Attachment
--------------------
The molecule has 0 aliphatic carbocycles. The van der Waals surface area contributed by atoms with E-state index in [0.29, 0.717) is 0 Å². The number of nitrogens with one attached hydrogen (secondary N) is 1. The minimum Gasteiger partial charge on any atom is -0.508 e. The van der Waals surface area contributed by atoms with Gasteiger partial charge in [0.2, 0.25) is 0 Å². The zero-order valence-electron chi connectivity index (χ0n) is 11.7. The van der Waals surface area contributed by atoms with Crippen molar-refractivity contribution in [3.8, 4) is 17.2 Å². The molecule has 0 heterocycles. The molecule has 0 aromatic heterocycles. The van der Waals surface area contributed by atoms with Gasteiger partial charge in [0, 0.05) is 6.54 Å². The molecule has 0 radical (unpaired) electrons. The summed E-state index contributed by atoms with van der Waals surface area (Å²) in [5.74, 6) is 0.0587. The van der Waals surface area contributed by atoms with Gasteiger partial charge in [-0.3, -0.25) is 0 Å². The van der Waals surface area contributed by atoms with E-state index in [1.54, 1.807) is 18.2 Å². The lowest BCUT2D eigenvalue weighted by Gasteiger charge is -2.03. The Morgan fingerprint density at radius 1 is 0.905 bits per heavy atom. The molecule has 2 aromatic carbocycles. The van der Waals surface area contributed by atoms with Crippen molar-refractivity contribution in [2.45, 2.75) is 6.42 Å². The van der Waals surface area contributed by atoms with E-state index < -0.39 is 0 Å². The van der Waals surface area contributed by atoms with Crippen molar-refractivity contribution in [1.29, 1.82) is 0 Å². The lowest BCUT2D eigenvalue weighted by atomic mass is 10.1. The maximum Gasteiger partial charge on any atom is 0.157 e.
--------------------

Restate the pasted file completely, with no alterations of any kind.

The molecule has 0 aliphatic carbocycles. The van der Waals surface area contributed by atoms with E-state index in [0.29, 0.717) is 0 Å². The number of nitrogens with one attached hydrogen (secondary N) is 1. The minimum Gasteiger partial charge on any atom is -0.508 e. The van der Waals surface area contributed by atoms with Gasteiger partial charge in [0.2, 0.25) is 0 Å². The zero-order valence-electron chi connectivity index (χ0n) is 11.7. The van der Waals surface area contributed by atoms with Crippen molar-refractivity contribution in [3.8, 4) is 17.2 Å². The molecule has 0 heterocycles. The molecule has 0 aromatic heterocycles. The van der Waals surface area contributed by atoms with Gasteiger partial charge in [0, 0.05) is 6.54 Å². The molecule has 0 radical (unpaired) electrons. The summed E-state index contributed by atoms with van der Waals surface area (Å²) in [5.74, 6) is 0.0587. The van der Waals surface area contributed by atoms with Gasteiger partial charge in [-0.3, -0.25) is 0 Å². The van der Waals surface area contributed by atoms with E-state index in [1.54, 1.807) is 18.2 Å². The lowest BCUT2D eigenvalue weighted by Gasteiger charge is -2.03. The Morgan fingerprint density at radius 1 is 0.905 bits per heavy atom. The molecule has 2 aromatic carbocycles. The van der Waals surface area contributed by atoms with Crippen molar-refractivity contribution in [2.45, 2.75) is 6.42 Å². The van der Waals surface area contributed by atoms with E-state index < -0.39 is 0 Å². The van der Waals surface area contributed by atoms with Crippen molar-refractivity contribution in [1.29, 1.82) is 0 Å². The lowest BCUT2D eigenvalue weighted by atomic mass is 10.1. The maximum Gasteiger partial charge on any atom is 0.157 e.